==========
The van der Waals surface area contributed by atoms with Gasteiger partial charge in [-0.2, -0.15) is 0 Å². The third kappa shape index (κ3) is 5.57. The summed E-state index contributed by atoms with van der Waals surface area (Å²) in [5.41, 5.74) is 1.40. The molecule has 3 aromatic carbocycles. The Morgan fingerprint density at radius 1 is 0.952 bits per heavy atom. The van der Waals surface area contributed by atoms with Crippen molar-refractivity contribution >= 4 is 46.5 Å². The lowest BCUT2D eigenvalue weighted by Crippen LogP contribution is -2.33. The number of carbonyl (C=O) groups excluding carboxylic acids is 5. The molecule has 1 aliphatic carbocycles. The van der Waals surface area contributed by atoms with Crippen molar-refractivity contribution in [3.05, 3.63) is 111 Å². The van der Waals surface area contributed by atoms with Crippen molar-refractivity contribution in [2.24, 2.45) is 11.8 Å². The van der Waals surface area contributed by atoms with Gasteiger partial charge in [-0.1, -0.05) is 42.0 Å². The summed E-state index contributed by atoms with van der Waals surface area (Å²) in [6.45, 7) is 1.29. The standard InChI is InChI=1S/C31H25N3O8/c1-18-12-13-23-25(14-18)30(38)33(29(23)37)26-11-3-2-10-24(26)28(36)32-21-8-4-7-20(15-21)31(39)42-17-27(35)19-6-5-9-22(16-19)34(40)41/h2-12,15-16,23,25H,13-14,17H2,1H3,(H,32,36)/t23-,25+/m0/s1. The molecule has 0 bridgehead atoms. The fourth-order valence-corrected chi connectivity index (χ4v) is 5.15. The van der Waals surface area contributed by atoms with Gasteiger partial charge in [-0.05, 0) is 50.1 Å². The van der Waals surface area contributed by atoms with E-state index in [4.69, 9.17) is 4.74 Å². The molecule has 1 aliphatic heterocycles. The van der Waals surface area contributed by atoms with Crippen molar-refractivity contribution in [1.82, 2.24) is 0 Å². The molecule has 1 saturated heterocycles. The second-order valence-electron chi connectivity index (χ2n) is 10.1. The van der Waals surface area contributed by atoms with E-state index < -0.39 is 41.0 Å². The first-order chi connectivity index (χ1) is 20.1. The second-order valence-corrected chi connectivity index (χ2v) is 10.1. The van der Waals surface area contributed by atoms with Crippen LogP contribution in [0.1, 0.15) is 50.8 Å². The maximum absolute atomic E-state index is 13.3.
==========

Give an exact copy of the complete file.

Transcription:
The van der Waals surface area contributed by atoms with Gasteiger partial charge in [-0.2, -0.15) is 0 Å². The third kappa shape index (κ3) is 5.57. The summed E-state index contributed by atoms with van der Waals surface area (Å²) in [5.41, 5.74) is 1.40. The molecule has 3 aromatic carbocycles. The Morgan fingerprint density at radius 1 is 0.952 bits per heavy atom. The van der Waals surface area contributed by atoms with Crippen molar-refractivity contribution >= 4 is 46.5 Å². The lowest BCUT2D eigenvalue weighted by Crippen LogP contribution is -2.33. The number of carbonyl (C=O) groups excluding carboxylic acids is 5. The molecule has 1 aliphatic carbocycles. The van der Waals surface area contributed by atoms with Crippen molar-refractivity contribution in [3.05, 3.63) is 111 Å². The van der Waals surface area contributed by atoms with Crippen molar-refractivity contribution in [2.24, 2.45) is 11.8 Å². The van der Waals surface area contributed by atoms with Gasteiger partial charge in [-0.1, -0.05) is 42.0 Å². The summed E-state index contributed by atoms with van der Waals surface area (Å²) in [6.45, 7) is 1.29. The standard InChI is InChI=1S/C31H25N3O8/c1-18-12-13-23-25(14-18)30(38)33(29(23)37)26-11-3-2-10-24(26)28(36)32-21-8-4-7-20(15-21)31(39)42-17-27(35)19-6-5-9-22(16-19)34(40)41/h2-12,15-16,23,25H,13-14,17H2,1H3,(H,32,36)/t23-,25+/m0/s1. The molecule has 0 bridgehead atoms. The fourth-order valence-corrected chi connectivity index (χ4v) is 5.15. The van der Waals surface area contributed by atoms with Gasteiger partial charge in [-0.05, 0) is 50.1 Å². The van der Waals surface area contributed by atoms with E-state index in [4.69, 9.17) is 4.74 Å². The molecule has 1 aliphatic heterocycles. The van der Waals surface area contributed by atoms with Crippen molar-refractivity contribution in [1.82, 2.24) is 0 Å². The molecule has 1 saturated heterocycles. The second-order valence-electron chi connectivity index (χ2n) is 10.1. The van der Waals surface area contributed by atoms with E-state index < -0.39 is 41.0 Å². The first-order chi connectivity index (χ1) is 20.1. The second-order valence-corrected chi connectivity index (χ2v) is 10.1. The van der Waals surface area contributed by atoms with Crippen LogP contribution in [0.1, 0.15) is 50.8 Å². The maximum absolute atomic E-state index is 13.3.